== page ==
I think it would be very difficult for anybody to read Christopher McDougall’s “Born to Run” and not wonder “What if…?” from time to time. As someone who has only relatively recently come back to the runnerverse myself and as a newly minted marathoner it certainly appealed to me on several levels.
I’ve always enjoyed stories that develop tangentially from how they were intended or are organic. McDougall explains from the outset of his story that where this story started and where it ended up are very different from one another. The common thread, of course, is running but the story itself, the people within the story and even the science behind the messages the author is trying to drive home are all far from common.
With regards to running, “Born to Run” focusses on two main areas which many people consider to be at opposite ends of the spectrum – ultramarathons and barefoot (or minimalist) running. In fact, the ongoing narrative of the book involves the Tarahumara Tribe from Mexico’s Copper Canyons. The Rarámuri (running people), as they refer to themselves, are known for running distances in excess of 100 km in a single day with ease and do so in their traditional footwear which are very similar to sandals.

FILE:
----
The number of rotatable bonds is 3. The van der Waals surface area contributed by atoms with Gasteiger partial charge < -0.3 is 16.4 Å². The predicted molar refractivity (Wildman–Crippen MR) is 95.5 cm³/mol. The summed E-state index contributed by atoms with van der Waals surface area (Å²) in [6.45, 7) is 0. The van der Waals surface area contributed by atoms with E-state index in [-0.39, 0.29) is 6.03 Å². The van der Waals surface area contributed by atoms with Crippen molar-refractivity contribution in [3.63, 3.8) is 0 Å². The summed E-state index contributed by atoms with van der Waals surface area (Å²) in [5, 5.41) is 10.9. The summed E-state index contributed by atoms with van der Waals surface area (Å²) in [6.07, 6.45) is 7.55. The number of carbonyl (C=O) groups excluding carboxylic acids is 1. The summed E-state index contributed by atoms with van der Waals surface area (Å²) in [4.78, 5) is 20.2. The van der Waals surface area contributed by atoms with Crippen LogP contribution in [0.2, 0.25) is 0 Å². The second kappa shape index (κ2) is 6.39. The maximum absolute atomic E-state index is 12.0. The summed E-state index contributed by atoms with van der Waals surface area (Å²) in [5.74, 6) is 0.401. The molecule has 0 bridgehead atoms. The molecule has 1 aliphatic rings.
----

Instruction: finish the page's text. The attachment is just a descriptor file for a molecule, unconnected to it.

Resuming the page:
McDougall (like many of us) was a long suffering runner who was close to ending his running career altogether when his work as a journalist pointed him in the direction of the Tarahumara. Before he knew it, he was in cahoots with the mysterious American known only as Caballo Blanco (the white horse) in organizing an ultramarathon pitting the best native runners against the best ultrarunners from the States – and himself.
Stories of the racers themselves, the history of ultramarathoning, the evolution (or de-evolution) of the running shoe and even the physiology of running are all interwoven throughout the book. Eventually, all loose threads come together in the culmination of the story – the race itself.
The runner and the science geek in me were both fascinated by this book. There is enough hard data and studies cited to make me want to further explore minimalist footwear as well as well as dietary options to help improve my running. I’m certainly not going to throw away all of my running shoes or empty out my refrigerator and freezer, but I’m definitely asking myself “What if?”
A good book is one that you find yourself discussing with other people as well as causing you to seek out more information. I have already found myself talking about many aspects of “Born to Run” on several occasions and I am already searching for more books, articles and research related to the topics covered within McDougall’s story. This book is definitely worth a read.